International Alliance Church is a community of celebration. We celebrate the God who cares for the poor and the powerless; we celebrate Jesus, whose compassion runs deepest for the marginalized and the minorities. Our prayer is to ignite a movement in the city -- to see entire neighborhoods transformed by the radical empowerment and equality of the true Gospel.
International Alliance Church was founded in 1980 by refugees from Asia. Bernard Dunning, a New England native and missionary to Southeast Asia, sponsored a number of Cambodian and Hmong refugee families to come settle in the United States. The community first met in a church on Dexter Street, then in 1992 the congregation finally purchased their own building on Early Street in the Elmwood neighborhood. In 2003, Reth Nhar officially took over the pastoral role from Rev. Dunning, before himself retiring in 2015. As our families grew to make an impact in the culture of Providence over the last few decades, the vision of the next generation has grown as well. With God's leading, we are transforming into a truly multicultural community that is bringing the liberating love of Christ to those most in need of it.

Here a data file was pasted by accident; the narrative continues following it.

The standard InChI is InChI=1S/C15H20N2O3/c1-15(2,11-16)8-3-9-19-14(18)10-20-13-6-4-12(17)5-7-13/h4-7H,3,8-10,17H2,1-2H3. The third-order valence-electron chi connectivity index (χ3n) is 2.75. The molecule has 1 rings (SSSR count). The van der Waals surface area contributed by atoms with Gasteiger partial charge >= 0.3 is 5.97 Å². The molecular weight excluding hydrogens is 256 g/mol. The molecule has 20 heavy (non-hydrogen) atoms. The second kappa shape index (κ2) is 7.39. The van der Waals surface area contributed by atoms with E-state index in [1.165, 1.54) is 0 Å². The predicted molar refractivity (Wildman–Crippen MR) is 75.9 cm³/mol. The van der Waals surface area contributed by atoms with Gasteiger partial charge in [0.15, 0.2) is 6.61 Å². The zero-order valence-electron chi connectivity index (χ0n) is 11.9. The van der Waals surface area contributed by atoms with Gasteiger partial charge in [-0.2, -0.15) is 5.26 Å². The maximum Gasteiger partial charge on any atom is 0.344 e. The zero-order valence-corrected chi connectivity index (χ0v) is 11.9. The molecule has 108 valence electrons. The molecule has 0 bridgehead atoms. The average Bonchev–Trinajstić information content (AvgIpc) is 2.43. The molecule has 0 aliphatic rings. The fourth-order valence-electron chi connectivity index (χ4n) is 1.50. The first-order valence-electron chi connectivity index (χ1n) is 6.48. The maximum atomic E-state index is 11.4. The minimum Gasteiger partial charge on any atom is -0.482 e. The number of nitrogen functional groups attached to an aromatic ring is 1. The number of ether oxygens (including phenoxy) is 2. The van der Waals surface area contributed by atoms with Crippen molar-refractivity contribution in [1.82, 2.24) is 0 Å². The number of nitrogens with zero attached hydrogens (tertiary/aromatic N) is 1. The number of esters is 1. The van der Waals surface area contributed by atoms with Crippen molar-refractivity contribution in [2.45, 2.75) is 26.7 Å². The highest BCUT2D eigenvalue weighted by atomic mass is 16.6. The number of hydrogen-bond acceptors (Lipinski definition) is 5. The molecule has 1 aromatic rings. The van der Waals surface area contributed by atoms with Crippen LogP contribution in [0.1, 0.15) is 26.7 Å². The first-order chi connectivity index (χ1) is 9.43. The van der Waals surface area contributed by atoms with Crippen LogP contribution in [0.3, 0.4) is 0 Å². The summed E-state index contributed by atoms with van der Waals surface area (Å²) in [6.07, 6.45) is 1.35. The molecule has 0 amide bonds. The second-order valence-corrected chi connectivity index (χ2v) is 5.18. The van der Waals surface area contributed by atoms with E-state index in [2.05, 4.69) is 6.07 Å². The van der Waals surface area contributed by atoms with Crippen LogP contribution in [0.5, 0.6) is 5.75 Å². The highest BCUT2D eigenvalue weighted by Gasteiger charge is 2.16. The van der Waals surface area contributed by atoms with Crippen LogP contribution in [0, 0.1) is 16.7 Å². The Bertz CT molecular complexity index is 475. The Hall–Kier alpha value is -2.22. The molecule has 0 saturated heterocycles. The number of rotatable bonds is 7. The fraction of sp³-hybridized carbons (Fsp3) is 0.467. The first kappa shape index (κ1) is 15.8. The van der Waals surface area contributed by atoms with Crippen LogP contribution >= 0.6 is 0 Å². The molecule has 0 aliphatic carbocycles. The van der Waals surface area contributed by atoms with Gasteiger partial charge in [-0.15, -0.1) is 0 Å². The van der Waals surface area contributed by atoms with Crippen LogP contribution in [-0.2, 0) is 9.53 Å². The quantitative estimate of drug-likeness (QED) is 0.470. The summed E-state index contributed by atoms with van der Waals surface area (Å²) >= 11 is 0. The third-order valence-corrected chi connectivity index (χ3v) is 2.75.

We are a Bible-believing community driven by our commitment to Jesus Christ. We affirm that Jesus is the fully divine Son of God, the Second Person of the Holy Trinity. We affirm that the Bible is the inspired Word of God. We affirm Jesus' bodily resurrection from the dead and that the Great Commission is a sacred expectation Jesus puts on every believer. For a more exhaustive list of our doctrine, you can read the statement of faith of the Christian & Missionary Alliance. We are proudly affiliated with the C&MA for their dedication to growing the global church, and for the accountability and resources their New England District provides us with.
Although Pastor Scott Yi looks young, he brings a wealth of experience to his leadership role at International Alliance. Scott has spent over ten years doing urban ministry in Providence. From leading campus fellowship at Brown University, to coordinating refugee assistance, to creating business projects with local teens, Scott practices what he preaches, as he believes we are all called to live missionally. He received his M.Div from Gordon-Conwell Theological Seminary and, as the son of Korean immigrants, provides a fresh perspective on leadership. Scott and his wife Amber enjoy growing vegetables in their urban garden and trying different ethnic foods.